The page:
Communication skills for analytical men

3 min read

Updated: 10/03/2023

Over the years I have been working as a communication coach, I have had more male clients than female. I have also noticed that amongst these men, there is a type who come often for public speaking coaching or training, but the communication issues they have are much wider.

These men are highly intelligent and often work as engineers or consultants. They get hired for their high analytical skills or their tech and data knowledge. However, for all the talent they have with analytical skills, they are often lacking in the social and communication skills department. I coached one such man, we will call him Leander, as he needed to prepare for a competency type of job interview.

Now, I like to put my clients just a little bit 'on the spot', so that I can understand them better. Luckily, most men like to be challenged in such a way. I grew up with three brothers, and I love how easy it is to speak to men directly. We analyse things together and try to find a solution to their communication problems.

With Leander we role-played types of questions he would get asked at this specific interview. But it was difficult to progress through the questions. He liked the challenge but seemed to be seriously annoyed if I wanted to know the details of a work situation he described. If I probed into why he thought or did something in a project, he would become defensive. Throughout the role play interview, his body language showed a complete lack of rapport with his interlocutor. In addition, he was restless: he wanted the whole thing to be over and done with! He was only interested to discuss theory, and how things should be in the working world, but not how things are and his role in causing situations that occurred at work.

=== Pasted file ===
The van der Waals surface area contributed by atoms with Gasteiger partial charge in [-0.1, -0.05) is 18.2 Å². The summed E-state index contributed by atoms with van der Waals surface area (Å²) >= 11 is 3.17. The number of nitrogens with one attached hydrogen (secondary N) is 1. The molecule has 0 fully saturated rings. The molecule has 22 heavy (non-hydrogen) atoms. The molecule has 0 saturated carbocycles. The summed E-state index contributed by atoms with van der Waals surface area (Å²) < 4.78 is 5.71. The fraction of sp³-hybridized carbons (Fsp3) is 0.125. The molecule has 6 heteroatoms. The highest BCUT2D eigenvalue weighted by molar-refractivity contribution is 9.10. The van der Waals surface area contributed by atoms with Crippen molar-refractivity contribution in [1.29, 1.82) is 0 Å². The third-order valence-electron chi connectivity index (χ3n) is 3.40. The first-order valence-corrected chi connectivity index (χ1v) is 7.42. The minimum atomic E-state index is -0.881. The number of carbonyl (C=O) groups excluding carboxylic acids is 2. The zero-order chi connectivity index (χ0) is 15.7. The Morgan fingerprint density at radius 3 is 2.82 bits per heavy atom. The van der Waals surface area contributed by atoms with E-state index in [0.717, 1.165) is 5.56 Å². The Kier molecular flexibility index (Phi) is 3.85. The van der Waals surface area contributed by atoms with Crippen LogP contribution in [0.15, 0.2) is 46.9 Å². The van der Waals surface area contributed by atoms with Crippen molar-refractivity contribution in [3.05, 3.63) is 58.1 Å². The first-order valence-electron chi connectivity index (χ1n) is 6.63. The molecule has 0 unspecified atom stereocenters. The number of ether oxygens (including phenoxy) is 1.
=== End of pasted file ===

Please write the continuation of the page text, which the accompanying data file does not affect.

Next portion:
Although Leander struck me as insensitive and inflexible, I really liked him. I felt that there was more to him than was meeting the eye. I felt empathy towards men like him. Although employers try to avoid any prejudice in terms of culture, skin color and gender, they do have a of bias in terms of personality traits and brain disposition, and this is a difficult one to get rid of. This is where social and communication skills training and coaching becomes useful.

When you meet someone like Leander, it is easy on focus on their lack of tact and thus miss the qualities that these analytical thinkers have. Men like Leander work extremely well when left to their own devices. Yes, they need to learn to communicate better and to work in teams, but they should not completely change their personality to suit an ideal “competent candidate”. They need to simply brush up their communication skills and be aware of what others are thinking about them, so they can react and adjust accordingly.

In some cases, these men who have a hard time with social skills suffer from severe social blindness, which is not apparent but which has made them the subject for ridicule when they were younger. We do not want them to change. Their role is to become aware of what and how we all communicate to work together. Their colleagues need to be patient and have empathy as social and communication skills do not come naturally to everyone. They can be learned but some people have a hard time learning them, as they are 'wired' in a different way.

Are you in need of a communication coach? I can help you decipher what is holding you back and make a plan to become a good communicator. Let's set up a short call here.


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